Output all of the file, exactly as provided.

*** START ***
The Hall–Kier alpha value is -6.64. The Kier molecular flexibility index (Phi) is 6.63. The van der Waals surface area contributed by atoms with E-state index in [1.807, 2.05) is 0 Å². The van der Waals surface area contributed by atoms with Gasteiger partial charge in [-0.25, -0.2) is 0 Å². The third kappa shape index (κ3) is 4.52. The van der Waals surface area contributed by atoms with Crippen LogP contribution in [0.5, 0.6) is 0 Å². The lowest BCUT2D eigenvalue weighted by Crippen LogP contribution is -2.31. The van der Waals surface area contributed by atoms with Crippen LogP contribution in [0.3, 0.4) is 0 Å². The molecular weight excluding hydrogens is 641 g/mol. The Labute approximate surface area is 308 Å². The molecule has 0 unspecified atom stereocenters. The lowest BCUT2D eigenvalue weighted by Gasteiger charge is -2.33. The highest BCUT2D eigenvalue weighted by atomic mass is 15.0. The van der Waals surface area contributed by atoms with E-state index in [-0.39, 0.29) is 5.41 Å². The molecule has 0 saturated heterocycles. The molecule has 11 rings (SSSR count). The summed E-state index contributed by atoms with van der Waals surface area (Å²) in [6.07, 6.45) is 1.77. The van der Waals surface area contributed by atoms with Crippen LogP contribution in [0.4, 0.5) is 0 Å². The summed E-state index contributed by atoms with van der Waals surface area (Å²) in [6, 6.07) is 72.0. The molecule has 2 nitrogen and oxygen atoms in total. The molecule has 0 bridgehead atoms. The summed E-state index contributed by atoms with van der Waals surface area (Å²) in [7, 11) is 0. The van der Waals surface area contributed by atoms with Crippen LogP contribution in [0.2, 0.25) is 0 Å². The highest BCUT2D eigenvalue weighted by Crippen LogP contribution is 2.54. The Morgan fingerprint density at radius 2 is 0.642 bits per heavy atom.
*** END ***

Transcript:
The Hall–Kier alpha value is -6.64. The Kier molecular flexibility index (Phi) is 6.63. The van der Waals surface area contributed by atoms with E-state index in [1.807, 2.05) is 0 Å². The van der Waals surface area contributed by atoms with Gasteiger partial charge in [-0.25, -0.2) is 0 Å². The third kappa shape index (κ3) is 4.52. The van der Waals surface area contributed by atoms with Crippen LogP contribution in [0.5, 0.6) is 0 Å². The lowest BCUT2D eigenvalue weighted by Crippen LogP contribution is -2.31. The van der Waals surface area contributed by atoms with Crippen LogP contribution in [0.3, 0.4) is 0 Å². The molecular weight excluding hydrogens is 641 g/mol. The Labute approximate surface area is 308 Å². The molecule has 0 unspecified atom stereocenters. The lowest BCUT2D eigenvalue weighted by Gasteiger charge is -2.33. The highest BCUT2D eigenvalue weighted by atomic mass is 15.0. The van der Waals surface area contributed by atoms with E-state index in [-0.39, 0.29) is 5.41 Å². The molecule has 0 saturated heterocycles. The molecule has 11 rings (SSSR count). The summed E-state index contributed by atoms with van der Waals surface area (Å²) in [6.07, 6.45) is 1.77. The van der Waals surface area contributed by atoms with Crippen LogP contribution in [0.4, 0.5) is 0 Å². The summed E-state index contributed by atoms with van der Waals surface area (Å²) in [6, 6.07) is 72.0. The molecule has 2 nitrogen and oxygen atoms in total. The molecule has 0 bridgehead atoms. The summed E-state index contributed by atoms with van der Waals surface area (Å²) in [7, 11) is 0. The van der Waals surface area contributed by atoms with Crippen LogP contribution in [0.2, 0.25) is 0 Å². The highest BCUT2D eigenvalue weighted by Crippen LogP contribution is 2.54. The Morgan fingerprint density at radius 2 is 0.642 bits per heavy atom.